Congratulations on your engagement! With your wedding planning binder in hand and coffee at the ready, you may be feeling completely prepared to begin the wedding planning process. But as you dive into venues and catering, flowers and suits, terms start to appear that you just aren’t sure what they mean and how they fit into your big day. Have no fear–we’ve compiled a list of wedding terms you need to know as you plan for your wedding day.
Stationery suite/Invitation Suite: This is all of the stationery you will use and need for the wedding. This includes save-the-dates, bridal shower invitations, wedding invitations, RSVP cards, envelopes, stamps, etc.
Not sure what you want in your wedding stationery? Minted offers free samples to help you decide on your stationery theme.
Bustle: A bustle is a mechanism to which a wedding dress train is lifted from the ground after the ceremony to allow the bride to move more easily. Typically, a seamstress will add hidden buttons, hooks or ribbons to lift and tuck the dress.
Cummerbund: This sash is worn around a man’s waist, over the shirt but under the jacket. It is common in black tie formal attire to cover the waist.
Trousseau: Traditionally, a trousseau is the collection of personal items a woman has collected in preparation for the marriage. Stored in a hope chest, or a storage chest an unmarried woman would save her possession in, such items included could be bridal accessories, jewelry, clothing for the honeymoon, linens, and toiletries.
Waistcoat/Vest: To take a formal look to the next level, men may wear a sleeveless garment, vest, on the torso over a dress shirt and necktie and below a coat.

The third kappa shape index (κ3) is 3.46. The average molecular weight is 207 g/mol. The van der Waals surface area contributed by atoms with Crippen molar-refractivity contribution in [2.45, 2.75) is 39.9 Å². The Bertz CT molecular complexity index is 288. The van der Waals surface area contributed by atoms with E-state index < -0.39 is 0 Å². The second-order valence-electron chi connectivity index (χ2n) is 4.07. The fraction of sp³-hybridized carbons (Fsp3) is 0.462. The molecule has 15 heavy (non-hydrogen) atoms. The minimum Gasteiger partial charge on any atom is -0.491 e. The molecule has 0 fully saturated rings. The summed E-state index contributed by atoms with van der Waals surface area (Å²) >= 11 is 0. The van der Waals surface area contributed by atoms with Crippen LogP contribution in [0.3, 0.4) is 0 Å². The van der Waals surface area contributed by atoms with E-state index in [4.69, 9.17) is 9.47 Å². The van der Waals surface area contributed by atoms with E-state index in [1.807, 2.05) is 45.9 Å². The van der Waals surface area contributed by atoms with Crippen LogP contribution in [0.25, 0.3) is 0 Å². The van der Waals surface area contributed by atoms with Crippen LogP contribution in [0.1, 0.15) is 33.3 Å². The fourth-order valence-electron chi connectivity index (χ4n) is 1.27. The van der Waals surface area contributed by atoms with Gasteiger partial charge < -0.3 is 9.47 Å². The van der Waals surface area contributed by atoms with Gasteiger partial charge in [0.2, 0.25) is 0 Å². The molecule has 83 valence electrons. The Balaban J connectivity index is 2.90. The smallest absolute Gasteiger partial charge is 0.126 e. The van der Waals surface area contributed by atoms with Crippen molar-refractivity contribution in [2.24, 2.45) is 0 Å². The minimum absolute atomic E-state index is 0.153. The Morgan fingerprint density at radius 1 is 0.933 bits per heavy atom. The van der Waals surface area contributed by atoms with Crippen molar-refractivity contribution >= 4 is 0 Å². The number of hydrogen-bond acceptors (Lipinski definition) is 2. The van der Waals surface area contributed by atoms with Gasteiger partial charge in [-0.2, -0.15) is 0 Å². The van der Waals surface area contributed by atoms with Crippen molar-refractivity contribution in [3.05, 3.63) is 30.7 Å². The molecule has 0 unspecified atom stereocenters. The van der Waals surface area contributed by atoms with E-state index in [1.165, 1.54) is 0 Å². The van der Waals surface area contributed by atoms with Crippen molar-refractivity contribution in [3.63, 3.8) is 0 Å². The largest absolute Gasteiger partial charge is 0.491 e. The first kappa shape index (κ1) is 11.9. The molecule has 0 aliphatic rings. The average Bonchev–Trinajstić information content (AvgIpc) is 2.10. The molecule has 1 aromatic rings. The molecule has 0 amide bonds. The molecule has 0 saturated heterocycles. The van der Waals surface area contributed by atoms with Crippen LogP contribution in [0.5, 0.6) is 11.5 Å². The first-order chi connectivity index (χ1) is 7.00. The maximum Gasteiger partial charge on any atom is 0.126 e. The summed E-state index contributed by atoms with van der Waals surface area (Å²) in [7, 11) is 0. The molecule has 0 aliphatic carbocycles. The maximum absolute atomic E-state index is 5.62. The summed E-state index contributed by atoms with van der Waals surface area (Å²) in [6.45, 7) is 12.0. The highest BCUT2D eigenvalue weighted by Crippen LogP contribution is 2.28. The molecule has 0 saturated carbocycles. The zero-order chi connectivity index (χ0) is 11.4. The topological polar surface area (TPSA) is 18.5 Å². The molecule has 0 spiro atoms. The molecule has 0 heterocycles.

Wreath: No, not the thing you place on a door. A wreath in wedding attire is a circle of flowers the bride wears as a headpiece. It is also known as a flower crown for more bohemian brides.
Ceremony and Reception
Bomboniere: Known for being a traditional wedding favor in Italian culture, these gifts are given to wedding guests as a thank you for sharing in the couple’s special day.
Elope: Back in the day, eloping meant getting married without your parent’s knowledge. Today, couples who elope may go to their Justice of the Peace, or have a private ceremony with just the bride, groom and officiant.
Escort cards: Escort cards are different than place cards–though most people couldn’t tell you the difference. An escort card is more informal and tells a guest what table they are seated at–not which seat is theirs. A place card tells the guest exactly where to sit at the table.
Grand entrance: When the couple arrives at the reception, the grand entrance is the formal announcement right before they enter the venue space. It is becoming more common at weddings that the grand entrance is the precursor to the first dance.
Page boy: Though it does not necessarily mean it has to be a boy, a page boy is a small child who follows the bride down the aisle to carry her train.
Pomander bouquet: In replacement of a traditional bouquet, a pomander is a round ball of flowers suspended from a ribbon and worn on the wrist.
Sweetheart table: Some couples opt for this type of seating at the reception instead of a large bridal table. The sweetheart table is just for the bride and groom and is decorated to stand out amongst the rest of the tables.
Wedding planning can be stressful. But with this helpful guide of wedding terms you need to know, you’ll be one step ahead in the planning process. Check out our wedding blog for more helpful tips!
If you’re getting married and are looking for the perfect venue, why not schedule a tour of The Beaumont Inn? We can take your wedding dreams and make it a reality.